The number of early action applications to Yale College this fall increased by 9 percent, marking a major spike after three years of stagnation.
The Office of Undergraduate Admissions announced Monday that it received 5,086 student applications through the single-choice early action program to the freshman class of 2021. The increase over last year’s early action pool represents a major break from the trend of the last three years, in which early application numbers hovered around 4,700 applicants. This uptick coincides with the gradual expansion of Yale College, set to begin this year with the largest-ever freshman class, composed of roughly 1,550 students.
Dean of Undergraduate Admissions Jeremiah Quinlan said that although the early action pool only gives a glimpse into what the overall pool will eventually look like, he was encouraged by the strength and diversity of the early applicants. Quinlan added that he is especially excited by the prospect of offering more students spots in the freshman class.
“This year’s single-choice early action pool shows a continuation of many positive trends we have seen for several years now,” Quinlan said. “As it has grown, the applicant pool has also become increasingly diverse, with a larger proportion of applications coming from students who identify with backgrounds that have been historically underrepresented at Yale and in higher education generally.”
According to Director of Outreach and Recruitment Mark Dunn ’07, early applications increased across “virtually every subgroup of applicants” that the admissions office tracks. The growth of these subgroups — which includes underrepresented racial and ethnic groups, international students and first-generation students — outpaced the overall rise in applications. This continues an application trend seen last year with increased socioeconomic and geographic diversity in Yale’s early application pool.
Despite the rise in applications, Dunn emphasized that Yale’s outreach efforts were not intended to increase the number of applicants, but to improve the diversity and quality of the application pool.
Dunn was hesitant to link Yale’s targeted outreach to underrepresented groups with the increased diversity of the early application pool. Still, he said outreach efforts — including mailing campaigns aimed at high-achieving low-income students, an ambassadorial program for students from disadvantaged socioeconomic backgrounds and an annual Multicultural Open House — potentially influenced the number of applications Yale received this fall.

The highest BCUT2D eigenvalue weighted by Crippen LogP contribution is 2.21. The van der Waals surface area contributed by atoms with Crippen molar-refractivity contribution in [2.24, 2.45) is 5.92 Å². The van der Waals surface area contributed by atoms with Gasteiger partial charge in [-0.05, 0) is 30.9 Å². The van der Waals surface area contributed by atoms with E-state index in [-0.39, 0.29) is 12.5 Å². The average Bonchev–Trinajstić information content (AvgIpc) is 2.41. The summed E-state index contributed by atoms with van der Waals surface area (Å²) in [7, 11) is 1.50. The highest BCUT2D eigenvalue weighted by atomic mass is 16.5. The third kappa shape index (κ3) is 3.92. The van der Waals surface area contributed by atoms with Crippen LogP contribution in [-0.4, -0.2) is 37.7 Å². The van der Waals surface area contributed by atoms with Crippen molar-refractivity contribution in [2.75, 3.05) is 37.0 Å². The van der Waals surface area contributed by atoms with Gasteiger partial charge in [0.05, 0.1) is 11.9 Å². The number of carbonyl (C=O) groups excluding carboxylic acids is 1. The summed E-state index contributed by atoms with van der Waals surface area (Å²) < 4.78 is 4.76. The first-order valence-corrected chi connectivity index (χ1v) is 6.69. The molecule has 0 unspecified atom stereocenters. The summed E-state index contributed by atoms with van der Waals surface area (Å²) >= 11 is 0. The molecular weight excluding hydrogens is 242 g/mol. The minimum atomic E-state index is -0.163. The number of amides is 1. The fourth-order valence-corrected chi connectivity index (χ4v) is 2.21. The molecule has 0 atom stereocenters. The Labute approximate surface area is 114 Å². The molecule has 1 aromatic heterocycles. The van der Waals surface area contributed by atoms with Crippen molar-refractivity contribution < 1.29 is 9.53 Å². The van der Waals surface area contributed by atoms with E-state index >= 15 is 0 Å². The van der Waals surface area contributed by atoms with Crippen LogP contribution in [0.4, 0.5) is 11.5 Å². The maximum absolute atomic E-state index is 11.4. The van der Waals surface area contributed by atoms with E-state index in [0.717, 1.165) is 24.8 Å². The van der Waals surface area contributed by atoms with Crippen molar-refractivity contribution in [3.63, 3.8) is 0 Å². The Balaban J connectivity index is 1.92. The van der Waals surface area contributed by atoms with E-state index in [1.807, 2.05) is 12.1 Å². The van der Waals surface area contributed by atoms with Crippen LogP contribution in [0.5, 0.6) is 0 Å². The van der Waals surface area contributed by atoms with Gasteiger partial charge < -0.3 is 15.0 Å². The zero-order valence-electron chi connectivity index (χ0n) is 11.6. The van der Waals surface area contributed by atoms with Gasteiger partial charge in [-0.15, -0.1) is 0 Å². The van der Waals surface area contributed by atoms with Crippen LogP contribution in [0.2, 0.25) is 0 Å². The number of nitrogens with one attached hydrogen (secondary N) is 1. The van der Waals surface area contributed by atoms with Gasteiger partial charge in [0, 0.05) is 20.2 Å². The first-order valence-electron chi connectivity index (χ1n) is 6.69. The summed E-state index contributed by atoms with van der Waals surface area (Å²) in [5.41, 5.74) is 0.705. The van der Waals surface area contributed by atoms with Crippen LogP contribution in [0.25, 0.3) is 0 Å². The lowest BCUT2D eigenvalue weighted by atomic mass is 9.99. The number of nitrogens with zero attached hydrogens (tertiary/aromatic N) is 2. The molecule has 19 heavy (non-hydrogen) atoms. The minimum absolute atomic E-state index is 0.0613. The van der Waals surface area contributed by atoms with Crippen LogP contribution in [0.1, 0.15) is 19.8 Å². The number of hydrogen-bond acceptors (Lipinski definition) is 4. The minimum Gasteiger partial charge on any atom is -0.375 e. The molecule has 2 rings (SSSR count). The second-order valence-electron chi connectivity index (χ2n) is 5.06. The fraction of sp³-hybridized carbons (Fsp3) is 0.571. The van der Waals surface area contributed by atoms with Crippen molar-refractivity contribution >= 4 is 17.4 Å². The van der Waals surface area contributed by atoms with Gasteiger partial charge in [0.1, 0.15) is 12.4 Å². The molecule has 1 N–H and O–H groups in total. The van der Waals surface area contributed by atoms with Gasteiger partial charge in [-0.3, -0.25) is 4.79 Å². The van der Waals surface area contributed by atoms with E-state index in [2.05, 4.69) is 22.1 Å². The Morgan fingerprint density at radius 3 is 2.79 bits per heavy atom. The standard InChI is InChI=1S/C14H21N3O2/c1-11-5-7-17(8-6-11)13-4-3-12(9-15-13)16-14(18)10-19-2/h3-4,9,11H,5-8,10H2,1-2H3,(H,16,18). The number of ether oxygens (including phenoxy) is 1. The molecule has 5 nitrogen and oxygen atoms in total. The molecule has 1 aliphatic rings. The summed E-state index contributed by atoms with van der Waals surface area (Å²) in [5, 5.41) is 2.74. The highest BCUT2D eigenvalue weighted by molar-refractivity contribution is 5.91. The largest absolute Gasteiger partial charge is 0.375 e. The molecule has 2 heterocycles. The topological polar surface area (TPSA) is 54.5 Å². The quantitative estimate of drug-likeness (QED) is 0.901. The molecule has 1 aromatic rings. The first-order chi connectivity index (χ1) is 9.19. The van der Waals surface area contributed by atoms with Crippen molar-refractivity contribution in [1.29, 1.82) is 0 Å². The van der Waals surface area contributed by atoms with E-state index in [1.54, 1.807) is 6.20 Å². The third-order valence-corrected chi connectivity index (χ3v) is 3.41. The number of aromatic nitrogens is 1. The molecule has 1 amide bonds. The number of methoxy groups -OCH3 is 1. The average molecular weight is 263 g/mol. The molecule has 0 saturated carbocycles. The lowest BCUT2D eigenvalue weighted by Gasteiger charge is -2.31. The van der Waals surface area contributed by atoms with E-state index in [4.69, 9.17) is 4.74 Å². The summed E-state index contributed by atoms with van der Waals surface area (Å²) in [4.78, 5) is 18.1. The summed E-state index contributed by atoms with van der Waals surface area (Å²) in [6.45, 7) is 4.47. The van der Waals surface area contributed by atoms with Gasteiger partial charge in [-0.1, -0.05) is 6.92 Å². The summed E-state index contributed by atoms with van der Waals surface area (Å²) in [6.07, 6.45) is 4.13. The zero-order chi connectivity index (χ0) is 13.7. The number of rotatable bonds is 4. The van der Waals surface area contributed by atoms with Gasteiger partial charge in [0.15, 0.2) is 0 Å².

“In all of our outreach efforts, we strive to put the authentic experience of real Yale students front and center,” Dunn said. “I think this strategy has been successful in helping students from all backgrounds imagine themselves thriving at Yale.”
Dunn noted that the Admissions Office plans to put together a full press release about the QuestBridge National College Match program in December.
However, it is unclear what caused this year’s surge in early applications. Olivia Facini ’19 speculated that the increase in early applications could reflect the fact that students are becoming more comfortable applying early action to Yale.
Although the Admissions Office states on its website that the higher acceptance rate for early applicants reflects the strength of the early action pool relative to regular decision applicants, Facini said this higher acceptance rate may be becoming more widely noted, encouraging students to apply early.
High school seniors from all 50 states, the District of Columbia, Puerto Rico and 91 foreign countries applied early this year, according to the Admissions Office.